The Singapore International Photography Festival (SIPF) was the first of its kind when it premiered in 2008, and this year’s sixth edition promises to showcase even more works by South-East Asian artists. The festival includes a slew of exhibitions, workshops, and public talks held at various locations, including Deck, Gillman Barracks, The Arts House, Japan Creative Centre, Esplanade Tunnel and the National Design Centre. This year's theme is Like You, Me, Everybody Else takes a look into intimate realms and broader narratives connected by various human experiences. All works are carefully selected for their universal appeal that allows viewers from all walks of life the ability to relate.
Explore the city’s urban environment and celebrate all things architecture and design that contributes to the community, addresses humanity issues and enhances everyday lives. There'll be talks, exhibitions, workshops and its signature Architours, where you'll get the chance to enter and walk around exquisitely designed homes and religious buildings.
A photography maven’s ultimate camera brand of choice, Leica is joining forces with two talented lens wizards Lee Yik Keat and Geoff Ang to roll out a stunning exhibition for avid shutterbugs. The multi-sensory, augmented reality treat celebrates the distinctive works of the two photographers who are known to push boundaries in order to produce visual stunners that stay true to their unique, individual styles.
The National Gallery Singapore opens its doors and invites all art types for a celebratory toast, marking the centennial year of the artist’s birth in 2019. With a flair for seamlessly blending Chinese ink and Western modernism, Chinese painter Wu Guanzhong’s gorgeous inked masterpieces are propped up to demonstrate the link between his artistic creations and the literary writing selected from Singapore’s National Collection and a key Southeast Asian private compilation.
Look through the eyes of artist Entang Wiharso at Hybrid Brain where he showcases his latest body of works produced in Yogyakarta and Rhode Island as an Indonesian and American respectively. The art pieces play around the issues of identity, belonging and otherness in a society where acceptance and integration are rare privileges laced with ideology, social statuses and genetic heritage.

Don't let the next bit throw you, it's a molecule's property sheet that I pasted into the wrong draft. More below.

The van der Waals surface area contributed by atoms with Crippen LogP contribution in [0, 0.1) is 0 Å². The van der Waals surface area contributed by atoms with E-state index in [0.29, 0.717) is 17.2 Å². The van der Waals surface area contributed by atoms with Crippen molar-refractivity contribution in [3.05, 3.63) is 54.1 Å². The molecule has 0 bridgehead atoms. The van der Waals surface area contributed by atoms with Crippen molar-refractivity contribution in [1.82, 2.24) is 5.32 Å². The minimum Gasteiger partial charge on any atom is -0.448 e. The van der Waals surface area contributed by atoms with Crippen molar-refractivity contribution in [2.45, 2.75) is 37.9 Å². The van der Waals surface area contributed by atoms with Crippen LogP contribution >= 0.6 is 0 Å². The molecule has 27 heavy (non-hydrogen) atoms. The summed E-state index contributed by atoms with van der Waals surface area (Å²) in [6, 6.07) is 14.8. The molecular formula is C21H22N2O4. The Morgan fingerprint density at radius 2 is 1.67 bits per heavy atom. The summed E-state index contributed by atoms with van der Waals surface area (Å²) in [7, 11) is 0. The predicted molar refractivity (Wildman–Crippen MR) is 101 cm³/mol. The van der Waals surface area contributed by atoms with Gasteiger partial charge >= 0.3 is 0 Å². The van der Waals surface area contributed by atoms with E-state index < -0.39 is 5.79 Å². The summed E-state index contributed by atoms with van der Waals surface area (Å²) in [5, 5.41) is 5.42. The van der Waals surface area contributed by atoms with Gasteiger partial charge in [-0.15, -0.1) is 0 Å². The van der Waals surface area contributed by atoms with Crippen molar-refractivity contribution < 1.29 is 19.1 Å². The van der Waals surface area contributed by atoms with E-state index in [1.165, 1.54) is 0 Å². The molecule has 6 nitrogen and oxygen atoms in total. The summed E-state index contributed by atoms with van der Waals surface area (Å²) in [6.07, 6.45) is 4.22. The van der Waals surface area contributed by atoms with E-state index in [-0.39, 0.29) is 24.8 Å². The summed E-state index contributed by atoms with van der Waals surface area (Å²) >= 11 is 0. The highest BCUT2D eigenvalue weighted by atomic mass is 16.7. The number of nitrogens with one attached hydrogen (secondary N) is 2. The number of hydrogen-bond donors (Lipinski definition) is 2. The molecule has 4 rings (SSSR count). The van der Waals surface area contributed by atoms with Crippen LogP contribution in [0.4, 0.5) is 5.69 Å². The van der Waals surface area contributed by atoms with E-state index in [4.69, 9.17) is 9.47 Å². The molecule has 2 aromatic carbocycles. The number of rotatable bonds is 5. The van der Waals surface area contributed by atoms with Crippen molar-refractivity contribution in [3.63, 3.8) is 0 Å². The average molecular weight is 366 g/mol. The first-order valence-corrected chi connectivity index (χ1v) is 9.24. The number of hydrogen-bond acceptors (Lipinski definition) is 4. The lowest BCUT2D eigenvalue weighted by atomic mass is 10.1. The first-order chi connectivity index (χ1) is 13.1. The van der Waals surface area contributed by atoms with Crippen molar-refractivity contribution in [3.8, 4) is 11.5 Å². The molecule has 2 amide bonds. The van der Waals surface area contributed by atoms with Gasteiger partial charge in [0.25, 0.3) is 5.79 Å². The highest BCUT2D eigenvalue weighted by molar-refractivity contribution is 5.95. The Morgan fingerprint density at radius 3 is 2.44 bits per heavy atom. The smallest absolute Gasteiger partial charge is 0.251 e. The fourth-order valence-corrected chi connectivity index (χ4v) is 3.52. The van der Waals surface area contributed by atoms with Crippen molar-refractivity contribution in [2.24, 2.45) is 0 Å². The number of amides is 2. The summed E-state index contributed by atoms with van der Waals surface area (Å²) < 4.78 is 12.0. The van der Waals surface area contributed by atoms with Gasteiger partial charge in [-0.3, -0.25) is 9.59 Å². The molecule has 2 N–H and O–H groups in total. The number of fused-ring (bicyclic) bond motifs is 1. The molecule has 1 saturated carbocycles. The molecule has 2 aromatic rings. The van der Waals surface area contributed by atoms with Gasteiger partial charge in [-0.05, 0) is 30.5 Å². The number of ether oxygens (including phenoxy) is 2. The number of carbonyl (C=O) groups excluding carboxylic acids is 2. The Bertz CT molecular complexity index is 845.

When art, science, engineering and performance meet, nothing short of a ‘new species on Earth’ happens. Witness 13 large-scale Strandbeests – which translates to ‘beach animals’ in Dutch – move in a startlingly like-life fashion in the galleries. These wind-powered machines, made from everyday materials, are the brainchild of Theo Jansen, a sculptor from the Netherlands who has spent the last 28 years developing these unique kinetics sculptures. The largest of them all is Animaris Siamesis which measures 10m in length and weighs over 240kg.
The ArtScience Museum’s first-ever permanent exhibition is a world of high-tech, immersive digital art installations. Featuring 15 works by award-winning Japanese art collective teamLab, Future World will be constantly updated with new works over the years. Highlight pieces include 'Crystal Universe', where visitors can enter a room filled with over 170,000 LED lights that change colours, and 'Universe of Water Particles' – an 8-metre-tall digital waterfall whose water particles tumble down logs in accordance with the laws of physics. We check out five of the most eye-catching pieces at Future World.
Be amazed and intrigued by Mazel Galerie’s group show Street2, featuring artworks by renowned and upcoming street artists, where each individual piece has its own unique message to share. From stencil artist Monk's camouflage series raising awareness for endangered animals, to C215 colourful animal portraits, muralist Noir, multi-media street artist Fidia Falaschetti and more. It promises to be an artsy affair.
Chiang Mai-based contemporary artist Rirkrit Tiravanija presents his latest work, untitled 2018 (the infinite dimensions of smallness), an immersive maze installation that blurs the line between art and audience. Made entirely out of bamboo, the maze stands at 4m and is inspired by traditional scaffolding seen in Asian countries like Hong Kong and Thailand. At the centre of the maze lies a minuscule tea house, where visitors can enter to experience an authentic Japanese tea ceremony.
National Gallery Singapore’s home to one of the largest collections of artworks by distinguished local artists – and among the greats is Georgette Chen. A Cultural Medallion recipient, Chen’s lauded as one of Singapore’s pioneer painters who contributed greatly to the development of the local art scene. She also played a huge role in the Nanyang art movement, which was styled after Southeast Asia. Known for her distinct postimpressionist style, Chen, who died in 1993, worked with bold brushstrokes and a warm palette. Her influences included Western artists such as Vincent van Gogh and Paul Cézanne. Specialising in still life, landscapes and portraits in oil, Chen was particularly fond of painting her first husband, Eugene Chen.